* * * * * * * * * * * * * * * * * * * * * * * *
LINGUIST List logo Eastern Michigan University Wayne State University *
* People & Organizations * Jobs * Calls & Conferences * Publications * Language Resources * Text & Computer Tools * Teaching & Learning * Mailing Lists * Search *
* *
LINGUIST List 21.272

Sat Jan 16 2010

Diss: Syntax: Wallenberg: 'Antisymmetry and the Conservation of...'

Editor for this issue: Di Wdzenczny <dilinguistlist.org>


To post to LINGUIST, use our convenient web form at http://linguistlist.org/LL/posttolinguist.html.
Directory
        1.    Joel Wallenberg, Antisymmetry and the Conservation of C-command: Scrambling and phrase structure in synchronic and diachronic perspective

Message 1: Antisymmetry and the Conservation of C-command: Scrambling and phrase structure in synchronic and diachronic perspective
Date: 15-Jan-2010
From: Joel Wallenberg <joel.wallenberggmail.com>
Subject: Antisymmetry and the Conservation of C-command: Scrambling and phrase structure in synchronic and diachronic perspective
E-mail this message to a friend

Institution: University of Pennsylvania
Program: Department of Linguistics
Dissertation Status: Completed
Degree Date: 2009

Author: Joel Constine Wallenberg

Dissertation Title: Antisymmetry and the Conservation of C-command: Scrambling and phrase structure in synchronic and diachronic perspective

Dissertation URL: http://repository.upenn.edu/edissertations/77/

Linguistic Field(s): Syntax

Dissertation Director:
Anthony S Kroch

Dissertation Abstract:

Holmberg's Generalization (Holmberg 1986) was originally stated to describe
the 'object shift' phenomena found in the modern Scandinavian languages.
This dissertation argues that object shift is merely a subcase of
scrambling, a type of adjunction, and that Holmberg's Generalization is a
subcase of a universal constraint, the 'Generalized Holmberg Constraint'
(GHC), which prohibits leftward scrambling across c-commanding functional
heads. The existence of such a constraint turns out to have ramifications
far beyond the analysis of scrambling itself, and the predictions it makes
ultimately form an extended argument in favor of a universal antisymmetric
approach to phrase structure (Kayne 1994).

The most important evidence for the GHC comes from diachronic data. The
study presents quantitative data from the history of Yiddish and English to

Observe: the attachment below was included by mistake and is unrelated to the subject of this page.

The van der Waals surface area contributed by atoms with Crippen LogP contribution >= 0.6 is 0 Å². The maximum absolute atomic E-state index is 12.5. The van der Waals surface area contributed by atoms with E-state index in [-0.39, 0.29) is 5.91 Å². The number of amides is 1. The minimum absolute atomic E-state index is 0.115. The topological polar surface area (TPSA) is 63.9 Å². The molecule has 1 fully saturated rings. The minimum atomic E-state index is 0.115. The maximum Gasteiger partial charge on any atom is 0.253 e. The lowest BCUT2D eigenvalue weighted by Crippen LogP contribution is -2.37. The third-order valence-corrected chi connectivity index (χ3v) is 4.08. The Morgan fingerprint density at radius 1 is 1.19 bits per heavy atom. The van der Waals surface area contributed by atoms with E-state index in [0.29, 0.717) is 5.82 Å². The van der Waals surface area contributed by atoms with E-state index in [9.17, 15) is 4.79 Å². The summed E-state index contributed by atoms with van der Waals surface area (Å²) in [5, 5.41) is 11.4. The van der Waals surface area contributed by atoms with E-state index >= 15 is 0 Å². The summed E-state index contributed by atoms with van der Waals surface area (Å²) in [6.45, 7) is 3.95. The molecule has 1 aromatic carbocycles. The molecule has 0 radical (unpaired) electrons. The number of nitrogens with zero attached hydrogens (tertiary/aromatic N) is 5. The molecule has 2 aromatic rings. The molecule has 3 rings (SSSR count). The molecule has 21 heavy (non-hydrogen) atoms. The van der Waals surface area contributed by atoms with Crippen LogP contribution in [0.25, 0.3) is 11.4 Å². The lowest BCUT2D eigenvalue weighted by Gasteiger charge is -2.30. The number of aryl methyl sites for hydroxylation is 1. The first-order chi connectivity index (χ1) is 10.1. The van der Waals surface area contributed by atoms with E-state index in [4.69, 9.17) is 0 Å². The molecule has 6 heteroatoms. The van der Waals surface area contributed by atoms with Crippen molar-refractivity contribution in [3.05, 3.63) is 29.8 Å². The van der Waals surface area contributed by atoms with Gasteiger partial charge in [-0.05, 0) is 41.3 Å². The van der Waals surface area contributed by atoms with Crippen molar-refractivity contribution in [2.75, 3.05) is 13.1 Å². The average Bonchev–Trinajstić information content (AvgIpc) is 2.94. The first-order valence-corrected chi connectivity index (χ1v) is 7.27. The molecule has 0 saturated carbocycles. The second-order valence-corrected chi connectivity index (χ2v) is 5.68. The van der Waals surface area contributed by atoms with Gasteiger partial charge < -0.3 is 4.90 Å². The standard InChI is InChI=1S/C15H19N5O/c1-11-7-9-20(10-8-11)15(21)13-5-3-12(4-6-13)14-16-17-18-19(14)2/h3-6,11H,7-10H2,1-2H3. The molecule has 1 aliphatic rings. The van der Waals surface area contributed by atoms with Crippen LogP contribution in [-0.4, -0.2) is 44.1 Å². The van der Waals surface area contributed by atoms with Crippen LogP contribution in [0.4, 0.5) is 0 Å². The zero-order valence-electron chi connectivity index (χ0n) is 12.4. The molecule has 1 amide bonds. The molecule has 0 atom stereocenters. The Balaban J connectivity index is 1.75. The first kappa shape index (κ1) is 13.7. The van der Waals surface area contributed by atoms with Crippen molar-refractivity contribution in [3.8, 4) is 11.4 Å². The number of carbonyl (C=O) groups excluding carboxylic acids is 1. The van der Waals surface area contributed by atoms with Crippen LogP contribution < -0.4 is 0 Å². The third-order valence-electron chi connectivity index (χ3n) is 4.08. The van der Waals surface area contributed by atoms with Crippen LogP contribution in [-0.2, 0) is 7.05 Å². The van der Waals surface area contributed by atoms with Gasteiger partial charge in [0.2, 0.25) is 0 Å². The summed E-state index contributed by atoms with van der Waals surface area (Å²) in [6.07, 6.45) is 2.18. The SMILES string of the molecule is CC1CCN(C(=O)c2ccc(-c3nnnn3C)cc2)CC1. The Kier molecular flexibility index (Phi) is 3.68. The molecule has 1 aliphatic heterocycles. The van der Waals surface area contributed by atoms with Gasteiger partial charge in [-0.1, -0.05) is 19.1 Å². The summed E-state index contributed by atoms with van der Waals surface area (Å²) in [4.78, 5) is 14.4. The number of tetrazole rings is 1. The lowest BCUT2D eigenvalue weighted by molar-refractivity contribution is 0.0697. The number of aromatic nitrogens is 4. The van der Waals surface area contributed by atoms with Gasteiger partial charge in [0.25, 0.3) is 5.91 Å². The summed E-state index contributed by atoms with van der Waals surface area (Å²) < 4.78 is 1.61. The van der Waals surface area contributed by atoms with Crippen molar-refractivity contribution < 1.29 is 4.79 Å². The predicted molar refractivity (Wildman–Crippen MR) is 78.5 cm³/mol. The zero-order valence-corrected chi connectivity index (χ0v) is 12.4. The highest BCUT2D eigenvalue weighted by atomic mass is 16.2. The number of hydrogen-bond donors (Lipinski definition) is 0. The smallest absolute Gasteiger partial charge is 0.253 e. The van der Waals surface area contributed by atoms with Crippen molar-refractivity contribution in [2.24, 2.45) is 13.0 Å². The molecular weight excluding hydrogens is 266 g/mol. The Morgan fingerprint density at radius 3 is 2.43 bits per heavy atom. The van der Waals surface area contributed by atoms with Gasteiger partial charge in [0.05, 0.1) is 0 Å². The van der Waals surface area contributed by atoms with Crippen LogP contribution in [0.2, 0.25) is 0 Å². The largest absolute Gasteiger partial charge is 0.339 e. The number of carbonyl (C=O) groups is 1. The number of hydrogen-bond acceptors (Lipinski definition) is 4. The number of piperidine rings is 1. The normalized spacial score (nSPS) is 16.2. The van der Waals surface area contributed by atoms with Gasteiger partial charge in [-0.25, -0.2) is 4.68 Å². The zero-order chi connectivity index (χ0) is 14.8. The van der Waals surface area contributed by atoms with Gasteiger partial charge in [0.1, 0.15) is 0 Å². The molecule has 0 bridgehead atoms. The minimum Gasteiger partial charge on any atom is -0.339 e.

show that, in cases where a language undergoes major changes in its clause
structure, the GHC remains an active and stable constraint in the language,
indicating its status as a universal. Once a phrase structure change
begins, the resulting variation within a single speech community, and even
within individuals, immediately shows the effect of the GHC on scrambling.

The latter portion of the study argues that the GHC is not merely a
constraint on scrambling, but rather a much more general constraint on the
way syntactic computations progress, the 'Conservation of C-Command.' The
Conservation of C-Command finds a natural cross-linguistic formulation only
if we adopt an antisymmetric approach to languages with head-final phrase
structures. This approach turns out to have consequences for a variety of
other problems of syntactic analysis, including the West Germanic Verb
(Projection) Raising construction and Heavy NP Shift.

This dissertation accounts for the typology of scrambling found in the
world's languages and during periods of language change, and shows that the
way in which scrambling is constrained provides insight into basic
properties of phrase structure. In addition, it constitutes an extended
argument for the autonomy of syntax: while prosodic and pragmatic
considerations favor leftward scrambling in a number of contexts, a
language's inventory of functional heads puts a strict upper bound on
whether scrambling can respond to these considerations.



Read more issues|LINGUIST home page|Top of issue




Please report any bad links or misclassified data

LINGUIST Homepage | Read LINGUIST | Contact us

NSF Logo

While the LINGUIST List makes every effort to ensure the linguistic relevance of sites listed
on its pages, it cannot vouch for their contents.